Upon enrolling at ASU, she had obtained scholarships from the Nancy Engebretson Memorial Photojournalism Scholarship, the Arizona Milk Producers, The Drive Smart Contest and earned the New American University Scholar – Provost's Award.

Question: What was your “aha” moment when you realized you wanted to study the field you majored in?

Answer: It’s really silly, but in elementary school, I was part of a broadcast club and I kind of got the vibe I wanted to do journalism then. And I actually first toured the Cronkite School in 2013 because of the broadcast club. So from the age of 11, I knew this is where I wanted to go and I wanted to do journalism. And growing up when both of your parents have the exact same career, it’s hard not to like what they admire and I ended up admiring it myself too.

Q: What’s something you learned while at ASU — in the classroom or otherwise — that surprised you or changed your perspective?

A: There are a lot of things you can do with a journalism degree that I just didn’t even think about. The skills that you learn communication wise and time management are some of the many skills you learn with a journalism degree that can be applied outside of journalism. So it almost makes me feel more secure because even though I know I want to do photojournalism, I know that I can apply my degree to so many other things.

Q: Why did you choose ASU?

A: The Cronkite School is one of the best journalism schools in the country. It also was in state for me, so it’s really hard to say no to in-state tuition for a top journalism school. And then my mom is also a Cronkite alum, and she was a big reason why I wanted to come here too.

Q: Which professor taught you the most important lesson while at ASU?

A: I think my favorite professor that I’ve had so far was my photojournalism professor, Dominic Valente. He always encouraged me to keep trying and never stop shooting. And one of the most important lessons he taught me was how to actually shoot. Anyone can just go out and take photos, but he taught me that you have to get your safety photos first when you get an assignment and you need to get the photo that you know your editor will be satisfied with. Then once you get that, you can go out and get experimental. His biggest piece of advice was to stick around for 10 to 15 minutes after you think you have enough because you always think you have enough. Some of my best photos have come from staying longer like that.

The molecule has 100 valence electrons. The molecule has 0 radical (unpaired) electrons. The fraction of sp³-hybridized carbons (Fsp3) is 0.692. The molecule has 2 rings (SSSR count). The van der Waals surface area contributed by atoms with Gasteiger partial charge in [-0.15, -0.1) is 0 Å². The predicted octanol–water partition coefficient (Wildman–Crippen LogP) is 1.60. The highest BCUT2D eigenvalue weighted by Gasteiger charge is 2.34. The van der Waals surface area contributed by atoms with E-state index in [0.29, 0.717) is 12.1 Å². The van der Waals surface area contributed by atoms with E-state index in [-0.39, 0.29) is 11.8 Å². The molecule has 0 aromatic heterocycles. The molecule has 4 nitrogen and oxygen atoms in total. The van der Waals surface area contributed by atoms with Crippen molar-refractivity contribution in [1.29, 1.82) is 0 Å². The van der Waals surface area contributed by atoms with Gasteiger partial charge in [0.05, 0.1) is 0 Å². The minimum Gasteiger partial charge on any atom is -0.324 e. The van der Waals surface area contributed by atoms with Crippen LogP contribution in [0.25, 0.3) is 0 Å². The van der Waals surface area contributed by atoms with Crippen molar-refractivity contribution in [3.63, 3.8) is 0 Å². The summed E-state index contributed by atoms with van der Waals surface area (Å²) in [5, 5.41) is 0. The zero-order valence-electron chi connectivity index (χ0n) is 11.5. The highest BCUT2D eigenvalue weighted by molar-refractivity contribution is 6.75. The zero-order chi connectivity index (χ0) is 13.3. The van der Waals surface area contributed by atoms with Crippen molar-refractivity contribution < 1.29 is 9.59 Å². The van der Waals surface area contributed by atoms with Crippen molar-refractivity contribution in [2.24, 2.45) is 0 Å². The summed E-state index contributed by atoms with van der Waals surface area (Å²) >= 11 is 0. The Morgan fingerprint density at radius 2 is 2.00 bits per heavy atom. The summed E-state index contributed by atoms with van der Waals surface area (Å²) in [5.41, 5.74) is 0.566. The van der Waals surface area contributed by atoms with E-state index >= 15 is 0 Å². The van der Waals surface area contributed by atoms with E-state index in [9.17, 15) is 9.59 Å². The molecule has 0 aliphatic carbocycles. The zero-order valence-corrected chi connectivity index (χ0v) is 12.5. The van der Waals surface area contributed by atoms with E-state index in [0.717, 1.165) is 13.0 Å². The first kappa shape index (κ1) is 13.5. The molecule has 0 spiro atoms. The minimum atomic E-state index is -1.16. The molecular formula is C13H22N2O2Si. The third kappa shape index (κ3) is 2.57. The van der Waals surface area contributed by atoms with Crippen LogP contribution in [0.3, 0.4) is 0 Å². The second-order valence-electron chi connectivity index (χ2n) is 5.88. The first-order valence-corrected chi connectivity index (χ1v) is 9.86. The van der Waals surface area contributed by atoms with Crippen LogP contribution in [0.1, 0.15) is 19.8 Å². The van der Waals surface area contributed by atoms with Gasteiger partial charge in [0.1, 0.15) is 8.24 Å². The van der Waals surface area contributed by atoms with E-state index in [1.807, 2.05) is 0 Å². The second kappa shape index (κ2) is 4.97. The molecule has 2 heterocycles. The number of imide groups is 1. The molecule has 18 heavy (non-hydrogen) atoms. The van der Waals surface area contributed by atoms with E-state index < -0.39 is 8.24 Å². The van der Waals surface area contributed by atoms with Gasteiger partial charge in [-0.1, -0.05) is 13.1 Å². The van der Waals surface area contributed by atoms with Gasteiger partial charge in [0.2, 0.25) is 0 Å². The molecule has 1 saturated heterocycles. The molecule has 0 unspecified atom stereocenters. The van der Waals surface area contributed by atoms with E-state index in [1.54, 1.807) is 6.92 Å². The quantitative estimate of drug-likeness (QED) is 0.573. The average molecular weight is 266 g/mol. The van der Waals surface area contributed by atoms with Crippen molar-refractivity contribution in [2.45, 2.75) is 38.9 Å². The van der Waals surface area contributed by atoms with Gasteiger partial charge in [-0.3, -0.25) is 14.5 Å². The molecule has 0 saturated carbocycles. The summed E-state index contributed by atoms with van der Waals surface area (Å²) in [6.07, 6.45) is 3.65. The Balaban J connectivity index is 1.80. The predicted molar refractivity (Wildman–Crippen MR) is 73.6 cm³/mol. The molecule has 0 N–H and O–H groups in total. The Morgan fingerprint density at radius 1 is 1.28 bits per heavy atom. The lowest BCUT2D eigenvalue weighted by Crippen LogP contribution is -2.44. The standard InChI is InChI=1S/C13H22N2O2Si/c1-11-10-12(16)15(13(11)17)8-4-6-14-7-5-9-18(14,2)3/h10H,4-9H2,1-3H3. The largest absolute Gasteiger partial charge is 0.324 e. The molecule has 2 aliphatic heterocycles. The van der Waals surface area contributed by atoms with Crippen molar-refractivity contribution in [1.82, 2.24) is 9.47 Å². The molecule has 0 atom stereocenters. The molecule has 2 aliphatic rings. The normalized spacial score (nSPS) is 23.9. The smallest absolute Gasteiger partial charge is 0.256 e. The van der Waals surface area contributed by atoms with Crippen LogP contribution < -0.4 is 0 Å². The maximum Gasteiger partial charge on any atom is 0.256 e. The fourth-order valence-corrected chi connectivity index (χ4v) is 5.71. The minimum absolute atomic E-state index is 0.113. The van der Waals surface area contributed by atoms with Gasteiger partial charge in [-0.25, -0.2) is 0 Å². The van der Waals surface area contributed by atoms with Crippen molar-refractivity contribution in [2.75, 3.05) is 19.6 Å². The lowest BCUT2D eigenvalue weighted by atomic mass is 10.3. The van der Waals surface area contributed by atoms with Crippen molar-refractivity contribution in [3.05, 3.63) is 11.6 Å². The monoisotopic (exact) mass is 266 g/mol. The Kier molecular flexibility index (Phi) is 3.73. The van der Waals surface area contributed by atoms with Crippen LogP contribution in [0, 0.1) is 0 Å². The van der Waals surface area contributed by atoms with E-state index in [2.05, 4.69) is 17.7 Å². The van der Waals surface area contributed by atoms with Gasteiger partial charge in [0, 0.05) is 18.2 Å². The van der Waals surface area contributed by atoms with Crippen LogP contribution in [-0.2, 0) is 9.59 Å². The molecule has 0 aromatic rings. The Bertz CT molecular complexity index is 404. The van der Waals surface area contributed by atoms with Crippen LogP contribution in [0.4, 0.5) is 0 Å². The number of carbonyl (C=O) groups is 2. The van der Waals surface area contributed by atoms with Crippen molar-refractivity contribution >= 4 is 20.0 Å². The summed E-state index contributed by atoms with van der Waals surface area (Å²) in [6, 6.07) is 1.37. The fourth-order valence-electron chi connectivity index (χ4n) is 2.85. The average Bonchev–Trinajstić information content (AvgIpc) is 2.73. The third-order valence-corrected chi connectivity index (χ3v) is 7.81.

Q: What’s the best piece of advice you’d give to those still in school?

A: My best piece of advice that I could give actually comes from some of the worst advice that I’ve received. I feel like everyone tells you that you need to say yes to everything and take every opportunity that comes your way, and that’s horrible advice. I’ve tried that and you’ll be so miserable and overworked. So I think the best advice I could give is that it’s okay to say no to things in favor of your mental health. Instead, I would say to take every opportunity that you can fit on your plate.

Q: What was your favorite spot on campus, whether for studying, meeting friends or just thinking about life?

A: I really like that breezeway by the law building with all the tables and stuff. There’s something about it that’s so relaxing because it’s shaded, but so full of light. I think it’s because I eat lunch there a lot and it’s kind of like my escape from school.

Q: What are your plans after graduation?

A: I’m a part of the three plus one program, so I’ll be back. But this summer, I have a fellowship with the Arizona Republic on the visuals team, so I’ll be doing photo and video for them through the summer and then I’ll also still be working for ASU Media Relations as a photographer. After I get my master’s, I want to stay in Arizona. I’ve been growing up here and I’ve grown to appreciate it and all of my family’s here so ideally I want to stay here.

Q: If someone gave you $40 million to solve one problem on our planet, what would you tackle?

A: I think at the end of the day, there isn’t enough money in the world to solve some of our biggest issues. Some things I’m really passionate about like homelessness, global warming and misinformation, you could throw money at as much as you want. But it could only do so much. I think it really comes down to humanity and empathy. You can’t really put a price tag on that.

Written by Dylan Breese